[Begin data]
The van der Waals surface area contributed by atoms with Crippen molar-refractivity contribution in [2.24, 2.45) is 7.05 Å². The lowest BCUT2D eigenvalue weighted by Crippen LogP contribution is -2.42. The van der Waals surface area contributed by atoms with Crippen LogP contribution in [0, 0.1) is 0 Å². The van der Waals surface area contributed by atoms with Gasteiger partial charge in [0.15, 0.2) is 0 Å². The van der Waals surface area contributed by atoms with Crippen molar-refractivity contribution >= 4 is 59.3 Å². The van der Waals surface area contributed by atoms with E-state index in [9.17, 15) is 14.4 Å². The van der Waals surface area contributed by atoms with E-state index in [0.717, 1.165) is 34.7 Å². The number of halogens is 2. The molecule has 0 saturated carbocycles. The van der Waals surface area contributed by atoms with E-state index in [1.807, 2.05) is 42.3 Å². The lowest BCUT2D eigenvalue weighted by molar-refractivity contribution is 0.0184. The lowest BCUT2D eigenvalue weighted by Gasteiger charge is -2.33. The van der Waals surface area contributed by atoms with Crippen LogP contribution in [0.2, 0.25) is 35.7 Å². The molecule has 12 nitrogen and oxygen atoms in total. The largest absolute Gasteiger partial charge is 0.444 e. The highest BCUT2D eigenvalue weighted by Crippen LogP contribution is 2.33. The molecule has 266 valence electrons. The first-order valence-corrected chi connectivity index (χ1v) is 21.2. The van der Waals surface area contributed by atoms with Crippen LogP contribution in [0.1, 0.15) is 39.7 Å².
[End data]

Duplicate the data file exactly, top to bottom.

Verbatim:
The van der Waals surface area contributed by atoms with Crippen molar-refractivity contribution in [2.24, 2.45) is 7.05 Å². The lowest BCUT2D eigenvalue weighted by Crippen LogP contribution is -2.42. The van der Waals surface area contributed by atoms with Crippen LogP contribution in [0, 0.1) is 0 Å². The van der Waals surface area contributed by atoms with Gasteiger partial charge in [0.15, 0.2) is 0 Å². The van der Waals surface area contributed by atoms with Crippen molar-refractivity contribution >= 4 is 59.3 Å². The van der Waals surface area contributed by atoms with E-state index in [9.17, 15) is 14.4 Å². The van der Waals surface area contributed by atoms with E-state index in [0.717, 1.165) is 34.7 Å². The number of halogens is 2. The molecule has 0 saturated carbocycles. The van der Waals surface area contributed by atoms with E-state index in [1.807, 2.05) is 42.3 Å². The lowest BCUT2D eigenvalue weighted by molar-refractivity contribution is 0.0184. The lowest BCUT2D eigenvalue weighted by Gasteiger charge is -2.33. The van der Waals surface area contributed by atoms with Crippen LogP contribution in [0.2, 0.25) is 35.7 Å². The molecule has 12 nitrogen and oxygen atoms in total. The largest absolute Gasteiger partial charge is 0.444 e. The highest BCUT2D eigenvalue weighted by Crippen LogP contribution is 2.33. The molecule has 266 valence electrons. The first-order valence-corrected chi connectivity index (χ1v) is 21.2. The van der Waals surface area contributed by atoms with Crippen LogP contribution in [0.1, 0.15) is 39.7 Å².